Maurice Daumas Prize

The Maurice Daumas Prize for papers on the history of technology is sponsored by the Université de Technologie de Belfort-Montbéliard (UTBM), France, and consists of 500 Euro. Each year the prize-winning article is presented and discussed at a special session of the ICOHTEC symposium immediately following the award. An additional 300 Euro is available to the winner in support of traveling to the conference to receive the prize. The prize aims to encourage innovative scholarship in the history of technology. ICOHTEC is interested in the history of technological development as well as its relationship to science, society, economy, culture and the environment. There is no limitation as to theoretical or methodological approaches.

The prize will be awarded to the author of the best article submitted which deals with the history of technology in any period of the past or in any part of the world and which was published in a journal or edited volume in last two consequent years. Eligible for the prize are original articles published in (or later translated into) any of the official ICOHTEC languages (English, French, German, Russian or Spanish). Submissions are welcomed from scholars of any country who are currently in graduate school or have received their doctorate within the last seven years.

Call for Submissions


NOTE: The call for submissions is announced here usually in October of each year, with the deadline for submissions set to following mid-January. The winner is announced early May to give a ample time for arranging travel  to pick up the prize at our annual symposium, which usually takes place in second half of July.


The Winners

2021 : Dominique Berry, a research fellow at the University of Birmingham, for his paper “Making DNA and its becoming an experimental commodity” published in 2019 in Environment and History, 25, 219-244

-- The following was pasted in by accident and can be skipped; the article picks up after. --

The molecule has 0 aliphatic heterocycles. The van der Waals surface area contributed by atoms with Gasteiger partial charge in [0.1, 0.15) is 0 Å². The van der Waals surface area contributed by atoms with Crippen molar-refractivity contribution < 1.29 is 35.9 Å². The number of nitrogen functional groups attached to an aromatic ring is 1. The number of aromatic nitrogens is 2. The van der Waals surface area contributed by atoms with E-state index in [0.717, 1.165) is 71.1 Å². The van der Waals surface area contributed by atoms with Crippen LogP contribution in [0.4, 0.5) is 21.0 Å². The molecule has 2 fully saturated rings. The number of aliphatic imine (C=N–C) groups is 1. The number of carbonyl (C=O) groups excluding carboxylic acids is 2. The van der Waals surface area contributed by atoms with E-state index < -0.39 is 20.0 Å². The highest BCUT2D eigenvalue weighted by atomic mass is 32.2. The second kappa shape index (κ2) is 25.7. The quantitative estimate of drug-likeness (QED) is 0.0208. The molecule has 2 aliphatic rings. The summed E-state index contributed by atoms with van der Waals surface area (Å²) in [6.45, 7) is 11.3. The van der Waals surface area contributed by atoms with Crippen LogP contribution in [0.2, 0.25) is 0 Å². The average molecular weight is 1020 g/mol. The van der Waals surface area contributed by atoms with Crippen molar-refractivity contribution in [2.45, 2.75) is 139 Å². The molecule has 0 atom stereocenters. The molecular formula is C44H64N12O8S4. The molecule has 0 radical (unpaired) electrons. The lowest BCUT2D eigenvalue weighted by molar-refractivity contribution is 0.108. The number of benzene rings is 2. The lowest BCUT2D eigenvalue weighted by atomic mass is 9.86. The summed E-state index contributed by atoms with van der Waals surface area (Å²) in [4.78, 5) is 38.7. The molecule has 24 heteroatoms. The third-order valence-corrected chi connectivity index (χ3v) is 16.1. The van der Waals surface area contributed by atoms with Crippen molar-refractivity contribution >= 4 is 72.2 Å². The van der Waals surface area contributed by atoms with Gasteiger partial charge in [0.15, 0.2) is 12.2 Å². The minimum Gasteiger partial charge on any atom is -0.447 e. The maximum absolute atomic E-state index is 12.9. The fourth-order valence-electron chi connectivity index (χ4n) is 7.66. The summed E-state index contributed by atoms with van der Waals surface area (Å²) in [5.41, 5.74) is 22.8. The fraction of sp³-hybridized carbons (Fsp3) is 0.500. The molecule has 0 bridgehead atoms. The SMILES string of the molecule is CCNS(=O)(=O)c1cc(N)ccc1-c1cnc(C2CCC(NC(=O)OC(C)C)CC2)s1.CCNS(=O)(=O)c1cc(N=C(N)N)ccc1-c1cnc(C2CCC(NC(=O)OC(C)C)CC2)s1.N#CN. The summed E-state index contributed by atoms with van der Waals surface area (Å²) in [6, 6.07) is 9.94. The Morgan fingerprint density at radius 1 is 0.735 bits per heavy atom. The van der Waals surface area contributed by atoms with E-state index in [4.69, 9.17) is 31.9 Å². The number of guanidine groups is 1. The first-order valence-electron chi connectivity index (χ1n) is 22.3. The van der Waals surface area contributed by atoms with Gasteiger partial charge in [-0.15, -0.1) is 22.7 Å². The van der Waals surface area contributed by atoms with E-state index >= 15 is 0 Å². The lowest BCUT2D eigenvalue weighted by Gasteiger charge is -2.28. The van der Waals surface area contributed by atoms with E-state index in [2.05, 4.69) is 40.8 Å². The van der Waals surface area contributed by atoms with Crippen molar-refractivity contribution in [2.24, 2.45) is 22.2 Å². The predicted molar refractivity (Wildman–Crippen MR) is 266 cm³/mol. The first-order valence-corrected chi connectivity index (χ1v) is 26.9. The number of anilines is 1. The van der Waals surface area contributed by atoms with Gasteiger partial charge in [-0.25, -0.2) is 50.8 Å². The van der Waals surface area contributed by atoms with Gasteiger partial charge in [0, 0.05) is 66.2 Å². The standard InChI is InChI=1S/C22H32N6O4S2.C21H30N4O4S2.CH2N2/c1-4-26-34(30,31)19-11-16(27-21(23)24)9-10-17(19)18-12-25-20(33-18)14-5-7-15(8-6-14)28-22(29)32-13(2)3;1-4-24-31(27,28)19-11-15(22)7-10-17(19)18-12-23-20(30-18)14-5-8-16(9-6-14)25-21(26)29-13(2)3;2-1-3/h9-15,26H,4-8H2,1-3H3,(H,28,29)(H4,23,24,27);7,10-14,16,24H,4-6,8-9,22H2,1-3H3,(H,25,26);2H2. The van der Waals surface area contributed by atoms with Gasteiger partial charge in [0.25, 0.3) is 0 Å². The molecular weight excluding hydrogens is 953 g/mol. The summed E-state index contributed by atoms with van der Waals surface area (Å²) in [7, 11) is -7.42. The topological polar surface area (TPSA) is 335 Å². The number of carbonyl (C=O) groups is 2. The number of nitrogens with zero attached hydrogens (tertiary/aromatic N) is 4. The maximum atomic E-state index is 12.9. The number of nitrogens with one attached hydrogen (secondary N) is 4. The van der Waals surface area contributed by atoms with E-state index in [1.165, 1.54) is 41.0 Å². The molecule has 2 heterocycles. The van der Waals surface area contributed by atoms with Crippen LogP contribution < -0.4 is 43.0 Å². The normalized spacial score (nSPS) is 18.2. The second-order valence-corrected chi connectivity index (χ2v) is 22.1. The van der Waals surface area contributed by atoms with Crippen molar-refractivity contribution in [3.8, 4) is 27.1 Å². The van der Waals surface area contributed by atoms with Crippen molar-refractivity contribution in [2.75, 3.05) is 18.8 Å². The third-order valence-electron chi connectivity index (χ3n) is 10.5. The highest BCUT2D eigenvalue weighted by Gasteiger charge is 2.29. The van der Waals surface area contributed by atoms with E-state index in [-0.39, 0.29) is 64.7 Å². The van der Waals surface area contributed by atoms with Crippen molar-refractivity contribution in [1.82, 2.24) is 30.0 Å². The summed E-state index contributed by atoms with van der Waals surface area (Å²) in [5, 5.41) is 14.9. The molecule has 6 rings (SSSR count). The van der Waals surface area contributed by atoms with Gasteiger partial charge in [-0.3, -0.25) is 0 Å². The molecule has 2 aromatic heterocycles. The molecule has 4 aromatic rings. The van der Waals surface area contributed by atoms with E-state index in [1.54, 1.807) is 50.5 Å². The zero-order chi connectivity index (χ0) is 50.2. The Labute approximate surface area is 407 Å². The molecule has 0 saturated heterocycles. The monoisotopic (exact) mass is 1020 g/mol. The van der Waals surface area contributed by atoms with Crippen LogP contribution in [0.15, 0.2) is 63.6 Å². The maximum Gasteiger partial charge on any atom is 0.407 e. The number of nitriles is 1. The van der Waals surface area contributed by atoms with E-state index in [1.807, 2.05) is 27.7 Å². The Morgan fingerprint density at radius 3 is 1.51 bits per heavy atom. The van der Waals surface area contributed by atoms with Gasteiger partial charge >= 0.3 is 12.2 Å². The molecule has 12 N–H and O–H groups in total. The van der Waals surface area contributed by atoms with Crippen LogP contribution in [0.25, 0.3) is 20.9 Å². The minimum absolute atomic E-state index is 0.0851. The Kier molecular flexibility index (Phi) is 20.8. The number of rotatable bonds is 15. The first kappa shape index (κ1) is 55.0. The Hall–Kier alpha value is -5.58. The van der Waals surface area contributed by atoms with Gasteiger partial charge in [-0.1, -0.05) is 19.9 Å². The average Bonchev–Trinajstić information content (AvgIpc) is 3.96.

2020 : Luke Keogh, Senior Curator at the National Wool Museum in Geelong, Australia, for his paper “The Wardian Case: Environmental Histories of a Box for Moving Plants” published in 2019 in Environment and History, 25, 219-244.

2019 : Suvobrata Sarkar for his paper “The Electrification of Colonial Calcutta: Role of the Innovators, Bureaucrats and Foreign Business Organization, 1880-1940” published in Studies in History 34.1 (2017): 48-76. DOI: 10.1177/0257643017736194

2018 : Mirjam Sarah Brusius, Postdoctoral Researcher at University of Oxford / German Historical Institute, for her paper “Photography’s Fits and Starts: The Search for Antiquity and its Image in Victorian Britain” published in History of Photography, 40.3 (2016): 250-266,DOI: 10.1080/03087298.2016.1209027

2017 : Gemma Cirac Claveras, Postdoctoral Researcher at Laboratoire Techniques, Territoires et Sociétés, France) for her paper “Factories of Satellite Data Remote Sensing and Physical Earth Sciences in France” published in ICON. Journal of the International Committee of the History of Technology, 21 (2015): 24–50. Full text PDF

2016 : William Rankin (Yale University) for his article “The Geography of Radionavigation and the Politics of Intangible Artifacts” published in Technology and Culture, 55.3 (2014): 622-674. DOI: 10.1353/tech.2014.0077

2015 : Stefan Krebs (Université du Luxembourg) “‘Dial-gauge versus Senses 1-0’: German Car Mechanics and the Introduction of New Diagnostic Equipment 1950-1980” published in Technology and Culture, 55.2 (2014): 354-389. DOI: 10.1353/tech.2014.0034

2014 : Donna J. Drucker (Technische Universität Darmstadt) for her article “Keying Desire: Alfred Kinsey’s Use of Punched Card Machines for Sex Research” published in Journal of the History of Sexuality, 22.1 (2013): 105-125. DOI: 10.7560/JHS22105

2013 : Nathan Ensmenger (Indiana University) for his article “Is chess the drosophila of artificial intelligence?” published in Social Studies of Science, 42.1 (2012): 5-30. DOI: 10.1177/0306312711424596

2012 : Mara Mills for her article “On Disability and Cybernetics: Helen Keller, Norbert Wiener, and the Hearing Glove” published in Differences, 22.2-3 (2011): 74-111. DOI: doi.org/10.1215/10407391-1428852

2011 : Joseph Masco (University of Chicago) for his article “Bad Weather: On Planetary Crisis” published in Social Studies of Science, 40.1 (2010): 7-40. DOI: doi.org/10.1177/0306312709341598


Timeline

The call for submissions is announced on this page usually in October of each year, with the deadline for submissions set to following mid-January. The winner is announced early May to give a ample time for arranging travel  to pick up the price at our annual symposium, which usually takes place in second half of July.